Handheld devices such as personal digital assistants are becoming indispensable tools for today’s highly mobile workforce. Small and relatively inexpensive, these devices can be used for many functions, including sending and receiving e-mail, storing documents, delivering presentations and remotely accessing data.
While their small size can be an advantage, it also can be a disadvantage since handheld devices can be easier to misplace or to steal than a desktop or notebook computer. If they do fall into the wrong hands, gaining access to the information they store can be relatively easy. The National Institute of Standards and Technology (NIST) has recently issued two reports aimed at making it harder for unauthorized users to access information from these devices.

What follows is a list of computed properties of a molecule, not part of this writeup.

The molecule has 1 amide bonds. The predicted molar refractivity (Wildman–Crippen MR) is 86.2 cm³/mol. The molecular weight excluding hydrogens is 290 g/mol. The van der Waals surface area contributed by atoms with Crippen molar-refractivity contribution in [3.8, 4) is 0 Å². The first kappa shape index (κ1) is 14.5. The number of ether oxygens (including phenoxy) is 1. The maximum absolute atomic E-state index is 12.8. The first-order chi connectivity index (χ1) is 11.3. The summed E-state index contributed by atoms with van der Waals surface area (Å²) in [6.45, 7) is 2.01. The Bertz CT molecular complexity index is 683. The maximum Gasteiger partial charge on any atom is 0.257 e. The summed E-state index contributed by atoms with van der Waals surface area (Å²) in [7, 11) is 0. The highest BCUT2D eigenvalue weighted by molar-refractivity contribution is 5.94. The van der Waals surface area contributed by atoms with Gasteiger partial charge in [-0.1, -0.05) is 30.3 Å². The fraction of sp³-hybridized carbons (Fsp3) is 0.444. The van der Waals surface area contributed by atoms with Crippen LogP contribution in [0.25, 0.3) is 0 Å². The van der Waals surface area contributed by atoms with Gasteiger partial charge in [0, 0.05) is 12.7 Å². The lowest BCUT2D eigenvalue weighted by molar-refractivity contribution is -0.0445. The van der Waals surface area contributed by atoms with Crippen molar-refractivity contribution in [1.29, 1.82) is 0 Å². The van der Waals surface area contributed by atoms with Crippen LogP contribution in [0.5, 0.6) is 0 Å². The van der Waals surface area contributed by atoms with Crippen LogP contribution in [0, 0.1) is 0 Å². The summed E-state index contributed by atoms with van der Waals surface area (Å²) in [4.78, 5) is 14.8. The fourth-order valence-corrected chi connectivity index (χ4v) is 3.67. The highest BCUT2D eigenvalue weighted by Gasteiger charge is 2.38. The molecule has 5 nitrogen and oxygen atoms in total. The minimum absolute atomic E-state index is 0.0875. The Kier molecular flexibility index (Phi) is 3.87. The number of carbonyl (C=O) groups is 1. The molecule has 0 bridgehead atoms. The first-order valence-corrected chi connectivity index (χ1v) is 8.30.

Proximity Beacons and Mobile Device Authentication (NISTIR 7200) describes how two different kinds of location-based authentication mechanisms that use signals from wireless beacons can be used to authenticate handheld device users. If the user is in an unauthorized location or a location outside a defined boundary, access will be denied or an additional authentication mechanism must be satisfied before gaining access.
While many organizations use smart cards for security, they require a card reader that can be nearly as large as the handheld device. Smart Cards and Mobile Device Authentication (NISTIR 7206) describes two types of smart cards that use standard interfaces supported by handheld devices, avoiding the use of more cumbersome, standard-size smart card readers.
Both reports describe these innovative authentication mechanisms and provide details on their design and implementation. The reports are available at csrc.nist.gov/publications/nistir/index.html.
Explore further: High-end 'upstream' Linux laptop plans to ship in April